Republican members of Congress, led by the anti-immigrant "Three Amigos" in the House (Lamar Smith, Elton Gallegly and Steve King) and Senator Chuck Grassley (R-IA) are on a mission to deport all 11 million undocumented immigrants from the U.S.
They won't exactly say that mass deportation is their goal, but it is. Their latest ploy is to push a massive (and flawed) government identification system onto all American business and all American workers They know this system, called E-Verify, doesn't work. But their zeal for mass deportation trumps common sense.
Over the next few weeks and months, we'll hear Republicans claim unequivocally that E-Verify is the next great solution to our immigration problem. It's not; the real solution is comprehensive immigration reform. So, let's look at some key facts about the GOP's next "great" idea -- mandatory E-Verify for all workers:
Job loss: The Government Accounting Office estimates that 770,000 American workers would lose their jobs due to database errors. Already in FY10, it is estimated that 80,000 Americans unfairly lost their jobs because of E-Verify. That's almost 800,000 jobs in an economy that still hasn't recovered from the recession.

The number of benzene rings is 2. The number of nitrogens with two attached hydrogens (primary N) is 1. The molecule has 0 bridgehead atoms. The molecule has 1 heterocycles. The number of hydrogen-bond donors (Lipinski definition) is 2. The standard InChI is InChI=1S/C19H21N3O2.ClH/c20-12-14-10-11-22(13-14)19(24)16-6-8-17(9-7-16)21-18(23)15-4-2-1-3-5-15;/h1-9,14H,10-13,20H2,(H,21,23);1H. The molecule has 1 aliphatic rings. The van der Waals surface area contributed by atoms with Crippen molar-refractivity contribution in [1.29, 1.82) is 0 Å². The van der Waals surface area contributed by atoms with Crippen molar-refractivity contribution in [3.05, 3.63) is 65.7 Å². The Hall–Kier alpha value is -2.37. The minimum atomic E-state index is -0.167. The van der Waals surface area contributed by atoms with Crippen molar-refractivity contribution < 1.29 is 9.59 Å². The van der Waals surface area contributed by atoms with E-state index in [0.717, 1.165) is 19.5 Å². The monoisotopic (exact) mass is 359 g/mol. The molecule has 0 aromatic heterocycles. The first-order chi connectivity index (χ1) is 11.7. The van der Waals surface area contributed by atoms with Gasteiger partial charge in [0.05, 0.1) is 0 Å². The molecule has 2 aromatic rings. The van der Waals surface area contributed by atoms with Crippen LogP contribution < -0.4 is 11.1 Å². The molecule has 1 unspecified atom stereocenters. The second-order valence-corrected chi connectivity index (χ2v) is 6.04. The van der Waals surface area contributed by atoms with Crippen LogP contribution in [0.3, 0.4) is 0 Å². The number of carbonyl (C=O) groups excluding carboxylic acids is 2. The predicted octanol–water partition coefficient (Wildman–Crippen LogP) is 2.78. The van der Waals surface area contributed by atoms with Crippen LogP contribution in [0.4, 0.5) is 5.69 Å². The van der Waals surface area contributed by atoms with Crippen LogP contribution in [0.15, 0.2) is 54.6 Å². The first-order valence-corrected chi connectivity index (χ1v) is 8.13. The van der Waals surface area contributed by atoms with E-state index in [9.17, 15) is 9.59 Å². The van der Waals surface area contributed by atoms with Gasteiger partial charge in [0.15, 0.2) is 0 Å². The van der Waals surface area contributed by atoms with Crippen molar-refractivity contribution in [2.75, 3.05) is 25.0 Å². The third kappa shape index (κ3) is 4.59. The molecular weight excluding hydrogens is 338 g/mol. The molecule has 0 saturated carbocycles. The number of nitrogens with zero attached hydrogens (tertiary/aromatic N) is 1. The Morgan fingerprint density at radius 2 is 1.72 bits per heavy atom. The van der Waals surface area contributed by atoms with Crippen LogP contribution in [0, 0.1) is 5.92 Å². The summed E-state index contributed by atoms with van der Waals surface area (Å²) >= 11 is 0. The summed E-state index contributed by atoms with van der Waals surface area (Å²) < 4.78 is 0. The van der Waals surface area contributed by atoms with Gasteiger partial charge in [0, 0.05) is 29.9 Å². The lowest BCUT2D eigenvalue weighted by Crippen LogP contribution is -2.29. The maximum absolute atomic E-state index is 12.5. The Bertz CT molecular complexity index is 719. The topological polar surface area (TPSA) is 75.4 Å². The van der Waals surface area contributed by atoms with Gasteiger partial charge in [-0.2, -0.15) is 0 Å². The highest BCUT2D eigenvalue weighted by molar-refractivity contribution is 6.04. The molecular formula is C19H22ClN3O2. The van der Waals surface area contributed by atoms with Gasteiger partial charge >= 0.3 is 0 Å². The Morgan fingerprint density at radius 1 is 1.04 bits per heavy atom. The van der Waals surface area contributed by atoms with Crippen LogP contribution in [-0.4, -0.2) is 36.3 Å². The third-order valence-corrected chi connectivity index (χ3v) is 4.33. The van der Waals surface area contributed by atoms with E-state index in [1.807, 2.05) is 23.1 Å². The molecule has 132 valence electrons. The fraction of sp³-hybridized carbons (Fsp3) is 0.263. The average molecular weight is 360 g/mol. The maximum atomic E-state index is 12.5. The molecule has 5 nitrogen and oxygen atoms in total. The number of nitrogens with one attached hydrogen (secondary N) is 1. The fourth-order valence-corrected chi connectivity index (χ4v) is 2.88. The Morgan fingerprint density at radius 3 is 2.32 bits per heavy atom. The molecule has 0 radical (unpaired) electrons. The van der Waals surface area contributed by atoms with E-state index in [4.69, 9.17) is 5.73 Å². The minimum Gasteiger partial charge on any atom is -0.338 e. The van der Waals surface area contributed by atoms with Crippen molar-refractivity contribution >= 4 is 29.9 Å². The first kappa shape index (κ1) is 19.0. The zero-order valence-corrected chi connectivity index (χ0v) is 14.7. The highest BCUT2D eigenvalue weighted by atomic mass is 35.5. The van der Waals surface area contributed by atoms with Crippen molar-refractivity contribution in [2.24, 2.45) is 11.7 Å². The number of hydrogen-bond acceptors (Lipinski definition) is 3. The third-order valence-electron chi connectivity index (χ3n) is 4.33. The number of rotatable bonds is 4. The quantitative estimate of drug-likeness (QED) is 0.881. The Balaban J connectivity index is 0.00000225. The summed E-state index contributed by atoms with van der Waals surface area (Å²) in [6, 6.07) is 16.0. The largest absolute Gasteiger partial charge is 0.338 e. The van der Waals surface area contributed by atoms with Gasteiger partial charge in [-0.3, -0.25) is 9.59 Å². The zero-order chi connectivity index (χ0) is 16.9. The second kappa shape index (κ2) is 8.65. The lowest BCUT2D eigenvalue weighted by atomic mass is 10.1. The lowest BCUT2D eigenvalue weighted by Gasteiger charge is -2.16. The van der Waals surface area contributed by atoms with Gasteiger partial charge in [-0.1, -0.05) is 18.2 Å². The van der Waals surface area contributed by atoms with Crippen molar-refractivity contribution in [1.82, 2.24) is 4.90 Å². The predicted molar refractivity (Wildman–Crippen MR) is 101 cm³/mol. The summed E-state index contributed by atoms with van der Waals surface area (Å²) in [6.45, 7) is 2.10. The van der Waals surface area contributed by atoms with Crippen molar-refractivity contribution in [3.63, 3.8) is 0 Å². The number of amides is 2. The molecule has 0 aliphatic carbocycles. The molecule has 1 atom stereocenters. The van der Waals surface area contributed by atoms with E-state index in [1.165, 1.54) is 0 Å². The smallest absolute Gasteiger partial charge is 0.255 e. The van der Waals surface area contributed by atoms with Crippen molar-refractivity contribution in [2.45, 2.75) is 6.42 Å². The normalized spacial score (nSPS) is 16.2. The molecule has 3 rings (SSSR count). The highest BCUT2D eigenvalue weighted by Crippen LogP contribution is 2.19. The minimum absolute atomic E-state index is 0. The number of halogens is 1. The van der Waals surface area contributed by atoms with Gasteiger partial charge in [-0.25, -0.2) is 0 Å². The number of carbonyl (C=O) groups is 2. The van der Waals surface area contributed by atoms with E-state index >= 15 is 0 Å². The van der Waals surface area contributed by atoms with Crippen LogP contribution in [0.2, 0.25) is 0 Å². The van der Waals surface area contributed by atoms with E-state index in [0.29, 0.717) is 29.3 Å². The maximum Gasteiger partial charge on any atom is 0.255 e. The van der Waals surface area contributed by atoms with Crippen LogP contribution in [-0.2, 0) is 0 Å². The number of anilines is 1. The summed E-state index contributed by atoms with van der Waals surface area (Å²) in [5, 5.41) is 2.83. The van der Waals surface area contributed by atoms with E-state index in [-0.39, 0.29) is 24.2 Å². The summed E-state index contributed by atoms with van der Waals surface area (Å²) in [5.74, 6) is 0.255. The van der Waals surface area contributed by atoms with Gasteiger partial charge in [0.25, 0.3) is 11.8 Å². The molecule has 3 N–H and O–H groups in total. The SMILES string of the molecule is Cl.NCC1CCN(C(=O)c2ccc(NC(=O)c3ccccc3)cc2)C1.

Errors that will affect millions of workers: Republicans hate big government, except e-verify, which has an error rate that will impact millions. Due to the error rate of the program, the government estimates that mandatory E-verify will force between 3 million and 4.1 million American workers to get their records corrected by a government agency or lose their jobs. These errors put an enormous burden on workers and can result in loss of wages, adverse action by employers, and loss of employment. The Government Accounting Office called the process of fixing government database errors "formidable" and SSA reported in 2010 that 3.3 million visitors left a field office without receiving service.